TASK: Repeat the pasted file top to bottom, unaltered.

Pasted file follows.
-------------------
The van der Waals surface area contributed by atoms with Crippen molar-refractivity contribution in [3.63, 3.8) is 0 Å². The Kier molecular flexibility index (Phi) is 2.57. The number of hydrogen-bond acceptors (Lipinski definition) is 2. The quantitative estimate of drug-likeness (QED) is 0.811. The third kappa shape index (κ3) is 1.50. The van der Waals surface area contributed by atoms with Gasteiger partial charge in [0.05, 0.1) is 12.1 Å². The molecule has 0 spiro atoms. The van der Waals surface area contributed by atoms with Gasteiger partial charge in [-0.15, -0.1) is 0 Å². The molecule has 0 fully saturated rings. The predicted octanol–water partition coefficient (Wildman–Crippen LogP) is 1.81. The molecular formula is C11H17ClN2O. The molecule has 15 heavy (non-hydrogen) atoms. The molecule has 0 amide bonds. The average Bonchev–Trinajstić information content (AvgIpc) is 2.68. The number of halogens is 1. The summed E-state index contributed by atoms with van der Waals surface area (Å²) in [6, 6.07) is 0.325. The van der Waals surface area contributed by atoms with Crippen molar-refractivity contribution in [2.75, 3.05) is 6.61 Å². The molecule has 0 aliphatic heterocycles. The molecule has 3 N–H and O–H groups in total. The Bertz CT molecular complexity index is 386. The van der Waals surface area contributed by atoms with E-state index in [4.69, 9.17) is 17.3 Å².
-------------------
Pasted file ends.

The van der Waals surface area contributed by atoms with Crippen molar-refractivity contribution in [3.63, 3.8) is 0 Å². The Kier molecular flexibility index (Phi) is 2.57. The number of hydrogen-bond acceptors (Lipinski definition) is 2. The quantitative estimate of drug-likeness (QED) is 0.811. The third kappa shape index (κ3) is 1.50. The van der Waals surface area contributed by atoms with Gasteiger partial charge in [0.05, 0.1) is 12.1 Å². The molecule has 0 spiro atoms. The van der Waals surface area contributed by atoms with Gasteiger partial charge in [-0.15, -0.1) is 0 Å². The molecule has 0 fully saturated rings. The predicted octanol–water partition coefficient (Wildman–Crippen LogP) is 1.81. The molecular formula is C11H17ClN2O. The molecule has 15 heavy (non-hydrogen) atoms. The molecule has 0 amide bonds. The average Bonchev–Trinajstić information content (AvgIpc) is 2.68. The number of halogens is 1. The summed E-state index contributed by atoms with van der Waals surface area (Å²) in [6, 6.07) is 0.325. The van der Waals surface area contributed by atoms with Crippen molar-refractivity contribution in [2.75, 3.05) is 6.61 Å². The molecule has 0 aliphatic heterocycles. The molecule has 3 N–H and O–H groups in total. The Bertz CT molecular complexity index is 386. The van der Waals surface area contributed by atoms with E-state index in [4.69, 9.17) is 17.3 Å².